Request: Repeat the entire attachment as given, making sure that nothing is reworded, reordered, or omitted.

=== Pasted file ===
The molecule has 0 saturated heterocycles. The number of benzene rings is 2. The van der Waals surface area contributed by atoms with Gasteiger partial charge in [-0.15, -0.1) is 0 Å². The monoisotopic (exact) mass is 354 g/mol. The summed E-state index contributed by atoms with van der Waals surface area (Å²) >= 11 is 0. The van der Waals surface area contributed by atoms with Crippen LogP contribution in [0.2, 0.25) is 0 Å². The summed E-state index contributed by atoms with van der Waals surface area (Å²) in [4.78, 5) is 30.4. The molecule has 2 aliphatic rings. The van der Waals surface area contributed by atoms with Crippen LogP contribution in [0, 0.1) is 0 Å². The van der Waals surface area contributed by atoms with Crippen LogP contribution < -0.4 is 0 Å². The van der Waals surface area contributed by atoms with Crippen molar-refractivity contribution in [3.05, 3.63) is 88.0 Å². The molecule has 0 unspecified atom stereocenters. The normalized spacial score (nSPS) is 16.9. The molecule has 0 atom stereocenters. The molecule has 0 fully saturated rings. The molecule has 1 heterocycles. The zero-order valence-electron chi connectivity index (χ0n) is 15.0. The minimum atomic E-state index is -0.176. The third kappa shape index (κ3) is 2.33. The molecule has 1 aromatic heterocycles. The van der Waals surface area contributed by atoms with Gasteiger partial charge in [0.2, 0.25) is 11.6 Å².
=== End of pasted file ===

The molecule has 0 saturated heterocycles. The number of benzene rings is 2. The van der Waals surface area contributed by atoms with Gasteiger partial charge in [-0.15, -0.1) is 0 Å². The monoisotopic (exact) mass is 354 g/mol. The summed E-state index contributed by atoms with van der Waals surface area (Å²) >= 11 is 0. The van der Waals surface area contributed by atoms with Crippen LogP contribution in [0.2, 0.25) is 0 Å². The summed E-state index contributed by atoms with van der Waals surface area (Å²) in [4.78, 5) is 30.4. The molecule has 2 aliphatic rings. The van der Waals surface area contributed by atoms with Crippen LogP contribution in [0, 0.1) is 0 Å². The van der Waals surface area contributed by atoms with Crippen LogP contribution < -0.4 is 0 Å². The van der Waals surface area contributed by atoms with Crippen molar-refractivity contribution in [3.05, 3.63) is 88.0 Å². The molecule has 0 unspecified atom stereocenters. The normalized spacial score (nSPS) is 16.9. The molecule has 0 atom stereocenters. The molecule has 0 fully saturated rings. The molecule has 1 heterocycles. The zero-order valence-electron chi connectivity index (χ0n) is 15.0. The minimum atomic E-state index is -0.176. The third kappa shape index (κ3) is 2.33. The molecule has 1 aromatic heterocycles. The van der Waals surface area contributed by atoms with Gasteiger partial charge in [0.2, 0.25) is 11.6 Å².